author = "Franco Demonte and David Callender and Christina Meyers and Paula Demasi",
year = "2001",
language = "English (US)",
volume = "11",
pages = "45",
journal = "Journal of Neurological Surgery, Part B: Skull Base",
issn = "2193-6331",
publisher = "Thieme Medical Publishers",
number = "SUPPL. 2",

}

TY - JOUR

T1 - Neuropsychological outcome and quality of life following anterior craniofacial resection

AU - Demonte, Franco

AU - Callender, David

AU - Meyers, Christina

AU - Demasi, Paula

PY - 2001

Y1 - 2001

N2 - Few studies address the quality of life or the neuropsychological outcome of patients following treatment of skull base neoplasms. Difficulties arise because of the inhomogeneities inherent in the diverse patient and tumor populations encountered. Paranasal sinus tumors without brain invasion were chosen as the simplest tumor-patient paradigm. Nearly all of the patients maintained a high Karnofsky Performance Status and were independent. Neuropsychological test performance was average overall on tests of attention, psychomotor speed, recognition, and word fluency. Mild impairments of motor scanning speed (frontal/parietal), fine motor coordination/dexterity of the left hand, moderate impairments of executive function (prefrontal), and fine motor coordination/dexterity of the right hand were identified. QOL self-evaluations are highly subjective. Consequently, several patients who were highly functional and without medical or physical disability reported low QOL-probably anxiety-based. It should be noted that poor QOL based on neurologic or head and neck symptomatology was very infrequent. Anterior craniofacial resection and other indicated adjunctive therapies for paranasal sinus tumors do not adversely affect independence. Neuropsychological assessments do identify impairments in this patient population following treatment. The impairments noted were generally mild and very amendable to intervention. While 30% of the patients in this study reported an overall poor quality of life, this did not seem to be related to the presence of neurologic or head and neck symptoms.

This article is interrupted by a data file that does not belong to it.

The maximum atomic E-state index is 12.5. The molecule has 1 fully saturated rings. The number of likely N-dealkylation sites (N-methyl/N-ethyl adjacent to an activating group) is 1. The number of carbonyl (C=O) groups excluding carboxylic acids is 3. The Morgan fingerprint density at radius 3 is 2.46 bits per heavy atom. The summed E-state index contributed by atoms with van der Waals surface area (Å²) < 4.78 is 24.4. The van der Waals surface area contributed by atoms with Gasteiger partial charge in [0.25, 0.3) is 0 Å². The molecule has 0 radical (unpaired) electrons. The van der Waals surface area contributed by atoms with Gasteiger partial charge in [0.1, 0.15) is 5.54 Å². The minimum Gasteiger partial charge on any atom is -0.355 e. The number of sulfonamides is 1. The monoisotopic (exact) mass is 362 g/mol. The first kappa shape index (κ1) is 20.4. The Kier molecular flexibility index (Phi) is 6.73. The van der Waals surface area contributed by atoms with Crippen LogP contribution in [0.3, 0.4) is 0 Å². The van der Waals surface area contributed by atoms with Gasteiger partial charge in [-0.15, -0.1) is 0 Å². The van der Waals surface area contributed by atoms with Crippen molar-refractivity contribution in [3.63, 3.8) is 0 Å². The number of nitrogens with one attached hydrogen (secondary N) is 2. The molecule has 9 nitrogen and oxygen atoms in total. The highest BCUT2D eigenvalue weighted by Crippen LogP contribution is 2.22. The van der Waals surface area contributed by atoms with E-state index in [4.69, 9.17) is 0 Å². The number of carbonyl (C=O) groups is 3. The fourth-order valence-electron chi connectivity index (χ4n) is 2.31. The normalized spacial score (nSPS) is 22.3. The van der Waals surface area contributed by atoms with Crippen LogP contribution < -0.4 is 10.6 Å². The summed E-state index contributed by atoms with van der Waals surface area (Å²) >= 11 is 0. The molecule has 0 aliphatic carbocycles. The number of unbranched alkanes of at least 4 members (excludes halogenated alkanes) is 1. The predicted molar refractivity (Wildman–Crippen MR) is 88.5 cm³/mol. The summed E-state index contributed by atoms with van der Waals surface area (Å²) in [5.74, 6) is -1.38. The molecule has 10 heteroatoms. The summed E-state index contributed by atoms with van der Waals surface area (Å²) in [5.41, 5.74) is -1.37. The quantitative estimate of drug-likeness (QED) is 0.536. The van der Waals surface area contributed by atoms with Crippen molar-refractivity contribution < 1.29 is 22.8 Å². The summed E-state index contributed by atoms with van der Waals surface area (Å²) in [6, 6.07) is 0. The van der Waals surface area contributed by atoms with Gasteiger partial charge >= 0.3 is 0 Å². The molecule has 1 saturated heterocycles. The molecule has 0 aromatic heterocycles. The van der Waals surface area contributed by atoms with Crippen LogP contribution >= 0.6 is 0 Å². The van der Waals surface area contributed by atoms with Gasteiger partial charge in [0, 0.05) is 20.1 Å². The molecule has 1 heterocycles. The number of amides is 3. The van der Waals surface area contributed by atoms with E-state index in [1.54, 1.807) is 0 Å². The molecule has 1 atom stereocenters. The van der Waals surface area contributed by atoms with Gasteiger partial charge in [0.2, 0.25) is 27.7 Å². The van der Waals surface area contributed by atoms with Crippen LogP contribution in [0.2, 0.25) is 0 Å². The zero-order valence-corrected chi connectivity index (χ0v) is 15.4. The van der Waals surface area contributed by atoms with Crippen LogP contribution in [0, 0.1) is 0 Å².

AB - Few studies address the quality of life or the neuropsychological outcome of patients following treatment of skull base neoplasms. Difficulties arise because of the inhomogeneities inherent in the diverse patient and tumor populations encountered. Paranasal sinus tumors without brain invasion were chosen as the simplest tumor-patient paradigm. Nearly all of the patients maintained a high Karnofsky Performance Status and were independent. Neuropsychological test performance was average overall on tests of attention, psychomotor speed, recognition, and word fluency. Mild impairments of motor scanning speed (frontal/parietal), fine motor coordination/dexterity of the left hand, moderate impairments of executive function (prefrontal), and fine motor coordination/dexterity of the right hand were identified. QOL self-evaluations are highly subjective. Consequently, several patients who were highly functional and without medical or physical disability reported low QOL-probably anxiety-based. It should be noted that poor QOL based on neurologic or head and neck symptomatology was very infrequent. Anterior craniofacial resection and other indicated adjunctive therapies for paranasal sinus tumors do not adversely affect independence. Neuropsychological assessments do identify impairments in this patient population following treatment. The impairments noted were generally mild and very amendable to intervention. While 30% of the patients in this study reported an overall poor quality of life, this did not seem to be related to the presence of neurologic or head and neck symptoms.

UR - http://www.scopus.com/inward/record.url?scp=33747765501&partnerID=8YFLogxK

UR - http://www.scopus.com/inward/citedby.url?scp=33747765501&partnerID=8YFLogxK

M3 - Article

AN - SCOPUS:33747765501

VL - 11

SP - 45

JO - Journal of Neurological Surgery, Part B: Skull Base

JF - Journal of Neurological Surgery, Part B: Skull Base

SN - 2193-6331

IS - SUPPL. 2

ER -